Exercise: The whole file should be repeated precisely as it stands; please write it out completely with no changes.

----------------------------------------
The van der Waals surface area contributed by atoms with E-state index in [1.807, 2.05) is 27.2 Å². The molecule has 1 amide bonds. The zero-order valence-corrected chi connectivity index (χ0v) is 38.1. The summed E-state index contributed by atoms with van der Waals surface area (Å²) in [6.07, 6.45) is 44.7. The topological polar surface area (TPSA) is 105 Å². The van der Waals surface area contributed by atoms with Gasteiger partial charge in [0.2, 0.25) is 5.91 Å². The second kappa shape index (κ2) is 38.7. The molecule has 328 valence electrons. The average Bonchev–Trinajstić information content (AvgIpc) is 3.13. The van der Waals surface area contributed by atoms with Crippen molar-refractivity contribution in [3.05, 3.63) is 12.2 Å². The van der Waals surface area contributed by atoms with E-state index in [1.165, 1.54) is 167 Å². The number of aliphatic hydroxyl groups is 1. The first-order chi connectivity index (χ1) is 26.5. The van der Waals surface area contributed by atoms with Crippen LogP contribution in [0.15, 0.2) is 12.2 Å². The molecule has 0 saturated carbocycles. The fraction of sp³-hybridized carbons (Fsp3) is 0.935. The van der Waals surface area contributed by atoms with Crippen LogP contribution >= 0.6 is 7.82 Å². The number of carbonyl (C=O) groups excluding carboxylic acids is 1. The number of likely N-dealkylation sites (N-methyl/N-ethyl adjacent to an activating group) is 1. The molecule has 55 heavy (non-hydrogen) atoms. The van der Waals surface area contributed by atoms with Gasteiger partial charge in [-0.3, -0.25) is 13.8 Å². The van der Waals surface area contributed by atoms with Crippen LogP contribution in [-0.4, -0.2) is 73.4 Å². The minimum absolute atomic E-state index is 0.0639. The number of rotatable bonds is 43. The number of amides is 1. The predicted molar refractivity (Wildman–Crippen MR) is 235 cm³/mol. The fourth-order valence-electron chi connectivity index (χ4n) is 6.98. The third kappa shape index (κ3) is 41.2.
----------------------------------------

The van der Waals surface area contributed by atoms with E-state index in [1.807, 2.05) is 27.2 Å². The molecule has 1 amide bonds. The zero-order valence-corrected chi connectivity index (χ0v) is 38.1. The summed E-state index contributed by atoms with van der Waals surface area (Å²) in [6.07, 6.45) is 44.7. The topological polar surface area (TPSA) is 105 Å². The van der Waals surface area contributed by atoms with Gasteiger partial charge in [0.2, 0.25) is 5.91 Å². The second kappa shape index (κ2) is 38.7. The molecule has 328 valence electrons. The average Bonchev–Trinajstić information content (AvgIpc) is 3.13. The van der Waals surface area contributed by atoms with Crippen molar-refractivity contribution in [3.05, 3.63) is 12.2 Å². The van der Waals surface area contributed by atoms with E-state index in [1.165, 1.54) is 167 Å². The number of aliphatic hydroxyl groups is 1. The first-order chi connectivity index (χ1) is 26.5. The van der Waals surface area contributed by atoms with Crippen LogP contribution in [0.15, 0.2) is 12.2 Å². The molecule has 0 saturated carbocycles. The fraction of sp³-hybridized carbons (Fsp3) is 0.935. The van der Waals surface area contributed by atoms with Crippen LogP contribution >= 0.6 is 7.82 Å². The number of carbonyl (C=O) groups excluding carboxylic acids is 1. The number of likely N-dealkylation sites (N-methyl/N-ethyl adjacent to an activating group) is 1. The molecule has 55 heavy (non-hydrogen) atoms. The van der Waals surface area contributed by atoms with Gasteiger partial charge in [-0.3, -0.25) is 13.8 Å². The van der Waals surface area contributed by atoms with Crippen LogP contribution in [-0.4, -0.2) is 73.4 Å². The minimum absolute atomic E-state index is 0.0639. The number of rotatable bonds is 43. The number of amides is 1. The predicted molar refractivity (Wildman–Crippen MR) is 235 cm³/mol. The fourth-order valence-electron chi connectivity index (χ4n) is 6.98. The third kappa shape index (κ3) is 41.2.